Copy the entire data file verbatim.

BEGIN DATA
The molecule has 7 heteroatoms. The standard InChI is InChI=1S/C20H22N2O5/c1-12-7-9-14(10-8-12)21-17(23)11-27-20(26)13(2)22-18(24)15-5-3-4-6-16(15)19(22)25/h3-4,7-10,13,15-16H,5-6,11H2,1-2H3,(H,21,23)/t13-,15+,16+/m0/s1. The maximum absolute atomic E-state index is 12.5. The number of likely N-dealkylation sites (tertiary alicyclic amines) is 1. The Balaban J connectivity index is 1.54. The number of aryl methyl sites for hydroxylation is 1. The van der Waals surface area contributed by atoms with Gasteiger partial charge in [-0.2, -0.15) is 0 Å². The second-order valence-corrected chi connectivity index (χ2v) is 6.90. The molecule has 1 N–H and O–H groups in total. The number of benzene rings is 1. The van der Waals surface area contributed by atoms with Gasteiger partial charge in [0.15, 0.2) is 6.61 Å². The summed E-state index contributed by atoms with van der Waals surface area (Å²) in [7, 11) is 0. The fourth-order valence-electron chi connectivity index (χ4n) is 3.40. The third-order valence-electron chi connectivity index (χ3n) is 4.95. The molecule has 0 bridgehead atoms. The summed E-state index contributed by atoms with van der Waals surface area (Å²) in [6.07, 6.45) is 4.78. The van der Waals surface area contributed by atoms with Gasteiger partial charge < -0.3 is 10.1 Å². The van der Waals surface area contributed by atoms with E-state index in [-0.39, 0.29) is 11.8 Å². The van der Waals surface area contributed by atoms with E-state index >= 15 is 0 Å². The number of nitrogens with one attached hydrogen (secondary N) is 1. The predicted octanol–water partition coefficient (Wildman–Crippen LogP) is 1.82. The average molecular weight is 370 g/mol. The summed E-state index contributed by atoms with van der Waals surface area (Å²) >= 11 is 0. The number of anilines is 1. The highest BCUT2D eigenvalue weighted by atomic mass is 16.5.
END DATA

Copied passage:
The molecule has 7 heteroatoms. The standard InChI is InChI=1S/C20H22N2O5/c1-12-7-9-14(10-8-12)21-17(23)11-27-20(26)13(2)22-18(24)15-5-3-4-6-16(15)19(22)25/h3-4,7-10,13,15-16H,5-6,11H2,1-2H3,(H,21,23)/t13-,15+,16+/m0/s1. The maximum absolute atomic E-state index is 12.5. The number of likely N-dealkylation sites (tertiary alicyclic amines) is 1. The Balaban J connectivity index is 1.54. The number of aryl methyl sites for hydroxylation is 1. The van der Waals surface area contributed by atoms with Gasteiger partial charge in [-0.2, -0.15) is 0 Å². The second-order valence-corrected chi connectivity index (χ2v) is 6.90. The molecule has 1 N–H and O–H groups in total. The number of benzene rings is 1. The van der Waals surface area contributed by atoms with Gasteiger partial charge in [0.15, 0.2) is 6.61 Å². The summed E-state index contributed by atoms with van der Waals surface area (Å²) in [7, 11) is 0. The fourth-order valence-electron chi connectivity index (χ4n) is 3.40. The third-order valence-electron chi connectivity index (χ3n) is 4.95. The molecule has 0 bridgehead atoms. The summed E-state index contributed by atoms with van der Waals surface area (Å²) in [6.07, 6.45) is 4.78. The van der Waals surface area contributed by atoms with Gasteiger partial charge < -0.3 is 10.1 Å². The van der Waals surface area contributed by atoms with E-state index in [-0.39, 0.29) is 11.8 Å². The van der Waals surface area contributed by atoms with E-state index >= 15 is 0 Å². The number of nitrogens with one attached hydrogen (secondary N) is 1. The predicted octanol–water partition coefficient (Wildman–Crippen LogP) is 1.82. The average molecular weight is 370 g/mol. The summed E-state index contributed by atoms with van der Waals surface area (Å²) >= 11 is 0. The number of anilines is 1. The highest BCUT2D eigenvalue weighted by atomic mass is 16.5.